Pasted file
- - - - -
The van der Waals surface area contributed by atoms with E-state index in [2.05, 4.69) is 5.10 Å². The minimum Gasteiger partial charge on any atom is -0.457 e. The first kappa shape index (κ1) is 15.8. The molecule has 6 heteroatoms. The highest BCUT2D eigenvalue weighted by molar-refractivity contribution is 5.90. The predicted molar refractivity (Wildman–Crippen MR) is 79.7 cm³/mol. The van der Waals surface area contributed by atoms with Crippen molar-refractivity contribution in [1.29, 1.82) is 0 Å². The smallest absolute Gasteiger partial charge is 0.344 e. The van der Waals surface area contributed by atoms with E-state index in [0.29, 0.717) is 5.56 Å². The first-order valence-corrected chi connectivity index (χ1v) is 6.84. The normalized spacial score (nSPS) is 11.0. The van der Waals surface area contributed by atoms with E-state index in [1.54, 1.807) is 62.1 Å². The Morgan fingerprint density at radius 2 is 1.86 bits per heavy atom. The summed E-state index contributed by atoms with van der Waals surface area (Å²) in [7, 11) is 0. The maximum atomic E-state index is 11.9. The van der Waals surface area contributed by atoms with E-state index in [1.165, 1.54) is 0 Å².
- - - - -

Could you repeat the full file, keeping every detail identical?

The van der Waals surface area contributed by atoms with E-state index in [2.05, 4.69) is 5.10 Å². The minimum Gasteiger partial charge on any atom is -0.457 e. The first kappa shape index (κ1) is 15.8. The molecule has 6 heteroatoms. The highest BCUT2D eigenvalue weighted by molar-refractivity contribution is 5.90. The predicted molar refractivity (Wildman–Crippen MR) is 79.7 cm³/mol. The van der Waals surface area contributed by atoms with Crippen molar-refractivity contribution in [1.29, 1.82) is 0 Å². The smallest absolute Gasteiger partial charge is 0.344 e. The van der Waals surface area contributed by atoms with E-state index in [0.29, 0.717) is 5.56 Å². The first-order valence-corrected chi connectivity index (χ1v) is 6.84. The normalized spacial score (nSPS) is 11.0. The van der Waals surface area contributed by atoms with E-state index in [1.54, 1.807) is 62.1 Å². The Morgan fingerprint density at radius 2 is 1.86 bits per heavy atom. The summed E-state index contributed by atoms with van der Waals surface area (Å²) in [7, 11) is 0. The maximum atomic E-state index is 11.9. The van der Waals surface area contributed by atoms with E-state index in [1.165, 1.54) is 0 Å².